Amphetamine and methamphetamine reduce striatal dopamine transporter function without concurrent dopamine transporter relocalization

Authors


Address correspondence and reprint requests to Annette E. Fleckenstein, University of Utah, Department of Pharmacology & Toxicology, 30 South 2000 East, Room 201, Salt Lake City, UT 84112, USA.
E-mail: fleckenstein@hsc.utah.edu

Abstract

J. Neurochem. (2012) 123, 288–297.

Abstract

Amphetamine (AMPH) and methamphetamine (METH) alter dopamine transporter (DAT) function. In vitro heterologous cell line and synaptosome studies demonstrate AMPH-induced DAT internalization, implicating relocalization in reduced DAT uptake following drug exposure. However, few studies have evaluated DAT localization following in vivo AMPH/METH administration. To determine DAT subcellular localization following drug administration, a centrifugation technique was developed to isolate striatal synaptosomal membrane and vesicle fractions. DAT was distributed between the synaptosomal membrane (60%) and endosomal vesicles (40%), and in vitro application of the protein kinase C activator phorbol 12-myristate 13-acetate to striatal synaptosomes caused DAT internalization into the vesicle fractions. In contrast, neither single nor repeated in vivo AMPH and/or METH administrations altered DAT localization 5, 15, 30, or 60 min post-treatment, despite reduced DAT uptake. Importantly, repeated METH injections uniformly decreased total DAT immunoreactivity within all fractions 7 days post-treatment. These findings suggest that factors other than internalization can contribute to the observed acute and persistent DAT dysfunction and dopaminergic deficits following in vivo AMPH or METH administration.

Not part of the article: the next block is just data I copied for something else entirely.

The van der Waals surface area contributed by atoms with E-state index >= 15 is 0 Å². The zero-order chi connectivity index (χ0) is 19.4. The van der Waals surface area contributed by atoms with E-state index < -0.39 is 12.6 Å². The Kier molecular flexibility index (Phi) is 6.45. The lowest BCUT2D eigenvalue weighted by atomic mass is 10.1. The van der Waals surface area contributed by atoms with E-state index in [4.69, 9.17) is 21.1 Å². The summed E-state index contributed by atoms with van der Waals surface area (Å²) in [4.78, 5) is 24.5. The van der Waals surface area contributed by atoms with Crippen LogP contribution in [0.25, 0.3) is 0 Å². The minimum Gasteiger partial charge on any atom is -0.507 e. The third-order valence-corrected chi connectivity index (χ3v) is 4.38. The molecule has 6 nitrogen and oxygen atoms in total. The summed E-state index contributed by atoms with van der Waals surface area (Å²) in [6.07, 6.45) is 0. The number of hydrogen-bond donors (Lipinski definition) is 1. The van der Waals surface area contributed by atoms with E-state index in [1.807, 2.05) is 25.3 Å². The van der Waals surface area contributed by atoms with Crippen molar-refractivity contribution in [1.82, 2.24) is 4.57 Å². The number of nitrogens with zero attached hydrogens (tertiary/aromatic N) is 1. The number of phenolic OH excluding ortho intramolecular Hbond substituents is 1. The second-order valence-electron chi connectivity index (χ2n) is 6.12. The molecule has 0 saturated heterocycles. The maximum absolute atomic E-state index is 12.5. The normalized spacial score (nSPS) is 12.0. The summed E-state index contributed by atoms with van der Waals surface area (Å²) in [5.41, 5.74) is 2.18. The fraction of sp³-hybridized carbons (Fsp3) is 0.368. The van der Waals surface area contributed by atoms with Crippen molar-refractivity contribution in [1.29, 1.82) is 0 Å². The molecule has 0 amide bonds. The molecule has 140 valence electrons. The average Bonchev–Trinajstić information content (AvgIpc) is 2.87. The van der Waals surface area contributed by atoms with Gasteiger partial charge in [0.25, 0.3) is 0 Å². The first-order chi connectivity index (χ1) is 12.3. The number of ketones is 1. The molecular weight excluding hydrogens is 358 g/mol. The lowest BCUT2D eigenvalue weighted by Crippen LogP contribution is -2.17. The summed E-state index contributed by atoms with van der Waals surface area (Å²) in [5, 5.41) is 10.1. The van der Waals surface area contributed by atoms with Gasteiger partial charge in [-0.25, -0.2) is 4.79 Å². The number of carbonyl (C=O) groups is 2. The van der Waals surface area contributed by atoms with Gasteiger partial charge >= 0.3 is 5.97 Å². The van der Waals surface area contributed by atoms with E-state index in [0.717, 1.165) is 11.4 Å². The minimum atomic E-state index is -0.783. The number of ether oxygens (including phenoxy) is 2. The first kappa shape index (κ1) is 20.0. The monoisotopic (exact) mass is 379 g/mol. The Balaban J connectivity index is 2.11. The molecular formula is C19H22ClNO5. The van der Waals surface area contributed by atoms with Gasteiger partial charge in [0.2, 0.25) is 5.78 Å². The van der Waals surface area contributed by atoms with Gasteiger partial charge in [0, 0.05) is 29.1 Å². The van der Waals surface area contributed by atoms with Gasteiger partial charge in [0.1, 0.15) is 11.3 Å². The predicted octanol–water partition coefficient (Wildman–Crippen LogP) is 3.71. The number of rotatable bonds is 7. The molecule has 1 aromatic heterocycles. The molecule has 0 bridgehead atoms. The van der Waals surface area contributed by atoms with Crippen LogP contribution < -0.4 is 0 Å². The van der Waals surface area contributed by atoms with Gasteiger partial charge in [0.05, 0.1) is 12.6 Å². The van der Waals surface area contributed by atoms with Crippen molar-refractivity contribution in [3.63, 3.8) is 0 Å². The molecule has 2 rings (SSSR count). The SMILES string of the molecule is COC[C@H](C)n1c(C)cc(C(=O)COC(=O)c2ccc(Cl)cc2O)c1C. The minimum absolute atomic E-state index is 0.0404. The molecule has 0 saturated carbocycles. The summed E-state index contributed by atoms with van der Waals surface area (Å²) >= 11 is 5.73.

Ancillary